Tuesday, April 11, 2006

Thanks, Science Guy

I've said before and I'll surely say again that in my view, my generation is as much defined by Ultraman and Kung Fu Action Theater as by anything else. This may well define me as the lone member of "my generation". I'm not sure about whether that's the case or not. There may be others out there.

The bottom line on that definition probably amounts to little more than this: For better or for worse, my cultural awareness is and will likely always be something that (at least in part) is tinted by the influence of television. Whether that's ultimately a good or bad thing is not something that I'm interested in discussing at this point. (At least not during this blog entry.) However, I have mentioned it as simply a noteworthy scrap of information. Having said as much, I am willing to go on record as saying that neither is this truth a cause for great celebration nor is it one of the world's great tragedies. I'm quite certain that it falls somewhere on the line between those two extremes.

I bring this up as a way to getting to Bill Nye, the Science Guy.

A few nights ago, I was flipping between channels, when I happened to stop for a few minutes of Countdown With Keith Olberman (in which the part of Keith Olberman was being played by some other fellow whose face I didn't recognise and whose name I didn't catch). His guest for this segment was Bill Nye. They were discussing this fossil find (Tiktaalik, link 1, link 2).

Bill Nye said something that struck me as being very important, and I am extremely grateful for his having said it (even if it didn't reach nearly as large an audience as it needs to). I don't have the exact quote, so I'm paraphrasing here:
This notion of evolution as "improvement" is wrong. Improvement is a human idea and it has no bearing on the processes of evolution.

I bring this up because I think it's a very important concept. It is, in my view, one of the most fundamental concepts in our understanding of the universe.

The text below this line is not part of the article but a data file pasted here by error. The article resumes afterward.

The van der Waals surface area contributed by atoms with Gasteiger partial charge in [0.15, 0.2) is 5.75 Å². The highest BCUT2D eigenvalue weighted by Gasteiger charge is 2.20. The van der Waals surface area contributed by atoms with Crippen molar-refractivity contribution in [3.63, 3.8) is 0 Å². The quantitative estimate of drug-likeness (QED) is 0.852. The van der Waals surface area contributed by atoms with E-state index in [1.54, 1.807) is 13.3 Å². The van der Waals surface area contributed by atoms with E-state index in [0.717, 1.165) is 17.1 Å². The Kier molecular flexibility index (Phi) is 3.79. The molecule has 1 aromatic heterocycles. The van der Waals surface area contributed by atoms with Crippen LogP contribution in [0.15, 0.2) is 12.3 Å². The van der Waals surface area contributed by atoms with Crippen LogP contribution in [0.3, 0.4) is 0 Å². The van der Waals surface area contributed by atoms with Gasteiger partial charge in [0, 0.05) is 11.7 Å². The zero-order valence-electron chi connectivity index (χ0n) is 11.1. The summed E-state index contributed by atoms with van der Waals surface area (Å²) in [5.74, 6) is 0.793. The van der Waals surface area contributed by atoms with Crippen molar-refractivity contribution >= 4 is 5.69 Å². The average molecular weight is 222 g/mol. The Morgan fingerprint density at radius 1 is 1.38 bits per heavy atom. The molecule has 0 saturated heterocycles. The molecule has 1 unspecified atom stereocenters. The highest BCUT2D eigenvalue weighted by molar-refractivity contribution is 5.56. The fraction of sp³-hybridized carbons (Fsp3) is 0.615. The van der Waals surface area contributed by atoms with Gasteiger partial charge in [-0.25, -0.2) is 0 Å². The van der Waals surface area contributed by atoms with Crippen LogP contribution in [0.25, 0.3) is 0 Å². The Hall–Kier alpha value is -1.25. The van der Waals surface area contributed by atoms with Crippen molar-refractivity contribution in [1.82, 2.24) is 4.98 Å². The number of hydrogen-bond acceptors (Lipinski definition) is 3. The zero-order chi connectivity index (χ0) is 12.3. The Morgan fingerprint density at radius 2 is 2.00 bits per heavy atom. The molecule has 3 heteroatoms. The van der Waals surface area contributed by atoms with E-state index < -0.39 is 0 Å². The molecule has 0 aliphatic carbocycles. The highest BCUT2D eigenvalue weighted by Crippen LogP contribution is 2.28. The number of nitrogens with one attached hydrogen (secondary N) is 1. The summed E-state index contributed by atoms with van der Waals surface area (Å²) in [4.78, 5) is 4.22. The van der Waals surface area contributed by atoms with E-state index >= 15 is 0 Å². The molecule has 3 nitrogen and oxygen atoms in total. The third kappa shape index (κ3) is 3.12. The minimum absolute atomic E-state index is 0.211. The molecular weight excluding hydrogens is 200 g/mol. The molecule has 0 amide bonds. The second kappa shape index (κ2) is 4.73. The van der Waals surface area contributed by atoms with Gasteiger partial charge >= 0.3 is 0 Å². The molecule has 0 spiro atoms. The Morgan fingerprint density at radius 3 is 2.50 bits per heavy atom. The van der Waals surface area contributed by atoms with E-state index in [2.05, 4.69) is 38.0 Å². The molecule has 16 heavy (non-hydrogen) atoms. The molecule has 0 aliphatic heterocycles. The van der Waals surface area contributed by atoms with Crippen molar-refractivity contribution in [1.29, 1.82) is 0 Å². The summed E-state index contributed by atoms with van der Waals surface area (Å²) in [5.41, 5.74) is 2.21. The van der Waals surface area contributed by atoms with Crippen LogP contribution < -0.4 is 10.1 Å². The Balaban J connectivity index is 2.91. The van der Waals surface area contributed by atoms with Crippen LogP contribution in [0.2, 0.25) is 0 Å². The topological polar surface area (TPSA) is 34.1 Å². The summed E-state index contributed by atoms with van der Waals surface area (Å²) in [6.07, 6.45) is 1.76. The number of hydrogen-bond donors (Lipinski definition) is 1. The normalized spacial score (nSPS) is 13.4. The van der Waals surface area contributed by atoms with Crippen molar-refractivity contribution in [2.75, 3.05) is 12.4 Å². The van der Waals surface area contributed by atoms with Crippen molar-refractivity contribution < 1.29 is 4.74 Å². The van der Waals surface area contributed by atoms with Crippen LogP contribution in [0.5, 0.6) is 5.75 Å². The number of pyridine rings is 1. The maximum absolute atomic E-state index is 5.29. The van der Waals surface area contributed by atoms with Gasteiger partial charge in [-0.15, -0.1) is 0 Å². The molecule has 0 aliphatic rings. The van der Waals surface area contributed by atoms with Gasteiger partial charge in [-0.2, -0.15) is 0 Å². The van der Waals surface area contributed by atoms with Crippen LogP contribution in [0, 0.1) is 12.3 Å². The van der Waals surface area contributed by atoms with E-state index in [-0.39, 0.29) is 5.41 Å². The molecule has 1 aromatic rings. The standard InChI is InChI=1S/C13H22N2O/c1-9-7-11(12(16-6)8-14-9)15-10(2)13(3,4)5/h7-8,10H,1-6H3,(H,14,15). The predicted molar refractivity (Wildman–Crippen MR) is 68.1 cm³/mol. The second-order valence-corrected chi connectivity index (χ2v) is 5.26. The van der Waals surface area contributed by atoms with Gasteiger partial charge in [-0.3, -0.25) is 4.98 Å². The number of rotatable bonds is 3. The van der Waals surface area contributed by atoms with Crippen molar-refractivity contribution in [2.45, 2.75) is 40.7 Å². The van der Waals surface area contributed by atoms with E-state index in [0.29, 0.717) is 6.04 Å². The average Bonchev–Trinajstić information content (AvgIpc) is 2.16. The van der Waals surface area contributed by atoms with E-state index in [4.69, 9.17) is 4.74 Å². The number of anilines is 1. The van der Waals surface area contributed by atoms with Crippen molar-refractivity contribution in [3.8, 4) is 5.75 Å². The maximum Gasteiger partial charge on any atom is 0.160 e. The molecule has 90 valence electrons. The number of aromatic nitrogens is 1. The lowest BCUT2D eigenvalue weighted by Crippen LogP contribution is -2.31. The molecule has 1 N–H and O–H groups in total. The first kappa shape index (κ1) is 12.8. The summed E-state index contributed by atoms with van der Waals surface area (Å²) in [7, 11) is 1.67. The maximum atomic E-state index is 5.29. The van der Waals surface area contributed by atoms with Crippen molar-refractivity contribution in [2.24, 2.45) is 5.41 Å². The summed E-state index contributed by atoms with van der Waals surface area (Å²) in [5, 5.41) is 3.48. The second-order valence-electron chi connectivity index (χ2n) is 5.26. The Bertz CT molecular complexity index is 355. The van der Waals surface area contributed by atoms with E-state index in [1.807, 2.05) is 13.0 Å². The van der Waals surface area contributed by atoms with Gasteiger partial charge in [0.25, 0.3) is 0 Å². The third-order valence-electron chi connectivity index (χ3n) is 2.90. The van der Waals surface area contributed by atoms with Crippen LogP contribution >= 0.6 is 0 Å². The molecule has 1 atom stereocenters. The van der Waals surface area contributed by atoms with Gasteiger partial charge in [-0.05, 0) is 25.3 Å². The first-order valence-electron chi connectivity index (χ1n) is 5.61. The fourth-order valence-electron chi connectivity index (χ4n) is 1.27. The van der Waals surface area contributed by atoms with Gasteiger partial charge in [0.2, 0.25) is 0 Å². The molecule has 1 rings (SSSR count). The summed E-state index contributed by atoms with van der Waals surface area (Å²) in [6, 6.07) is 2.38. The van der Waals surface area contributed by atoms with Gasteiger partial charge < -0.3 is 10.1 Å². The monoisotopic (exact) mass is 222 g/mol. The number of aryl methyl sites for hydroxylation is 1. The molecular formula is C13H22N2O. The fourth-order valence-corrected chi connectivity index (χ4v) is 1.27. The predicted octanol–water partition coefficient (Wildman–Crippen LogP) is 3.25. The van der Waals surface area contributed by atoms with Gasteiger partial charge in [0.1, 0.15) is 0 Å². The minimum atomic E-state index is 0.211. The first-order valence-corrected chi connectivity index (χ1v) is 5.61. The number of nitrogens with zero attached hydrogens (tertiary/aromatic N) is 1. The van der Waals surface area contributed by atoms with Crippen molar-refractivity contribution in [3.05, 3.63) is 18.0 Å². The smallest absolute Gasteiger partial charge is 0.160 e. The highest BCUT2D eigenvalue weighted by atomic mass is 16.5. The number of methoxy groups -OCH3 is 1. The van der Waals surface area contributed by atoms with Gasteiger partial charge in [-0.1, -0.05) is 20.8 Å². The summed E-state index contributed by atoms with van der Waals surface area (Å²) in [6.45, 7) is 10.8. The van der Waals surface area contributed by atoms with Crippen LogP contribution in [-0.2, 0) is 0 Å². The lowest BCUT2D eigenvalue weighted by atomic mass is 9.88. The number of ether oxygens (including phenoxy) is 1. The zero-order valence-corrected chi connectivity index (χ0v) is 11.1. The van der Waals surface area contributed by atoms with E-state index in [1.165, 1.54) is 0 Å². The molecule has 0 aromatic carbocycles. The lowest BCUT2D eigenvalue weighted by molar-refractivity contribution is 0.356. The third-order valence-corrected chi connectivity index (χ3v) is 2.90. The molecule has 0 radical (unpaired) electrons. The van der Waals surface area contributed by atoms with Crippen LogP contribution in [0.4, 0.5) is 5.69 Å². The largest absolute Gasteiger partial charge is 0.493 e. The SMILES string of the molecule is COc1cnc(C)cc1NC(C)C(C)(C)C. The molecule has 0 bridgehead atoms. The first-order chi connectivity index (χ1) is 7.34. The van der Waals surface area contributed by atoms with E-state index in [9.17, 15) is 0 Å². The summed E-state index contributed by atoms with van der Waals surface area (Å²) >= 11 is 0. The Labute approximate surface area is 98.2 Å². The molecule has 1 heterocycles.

"Evolution" does not equate with "improvement".
"Evolution" does not encompass "improvement".
"Evolution" does not engender "improvement".
And "evolution" does not imply "improvement".

The idea of improvement plays no role in the process of evolution. And I think that one of the great failings of our science education has been the failure to make this concept crystal clear.

This is one of the biggest problems I had in my high school biology class. Evolution is obvious. It makes sense. But to me, it always seemed that "improvement" was generally considered (if not outright taught) to be a strong overtone or a deep underpinning (take your pick) of the theory of evolution. And this always struck me as wrong, wrong, wrong.

It took me a while to come to terms with this discrepancy. And what I came up with all those years ago is exactly what Bill Nye said. In essence: I was not wrong in my understanding of how evolution works. My thought process was not at odds with science. Logic is logic, and rational thought is possible. The disconnect was merely an error of word association.

If you associate the word evolution with the word improvement, it won't make sense.

The reason: That association of words is nonsensical and illogical.

Thank you, Bill Nye, for saying so publicly.

It is fair to say that a fruit fly is just as evolved as a human being is. In fact, by some measures, it may be fair to say that a fruit fly is more evolved than is a human being. Certainly, a fruit fly's lineage includes many, many more generations than does a human being's. It takes us a long time to reach sexual maturity and to reproduce. In fact, it's probably fair to say that the human reproductive cycle is among the slowest in the animal kingdom. This does not mean that fruit flies are any better or worse than we are. We coexist. That's evidence of only one thing: Neither species has gone extinct yet. That is an observable fact. And there's no value judgement involved in saying so. By the same token, we are no more highly evolved than gorillas or chimps or monkeys or dogs. We have simply evolved along different (divergent) paths.

The idea that evolution is about adaptation is misleading. The idea that evolution is a process that is heading towards something (perfection?) is misguided. And the idea that evolution is about improvement is inaccurate.

Evolution is not about anything. It's just a natural process. It's simply the way things happen. And it is utterly indifferent to qualitative assessments.

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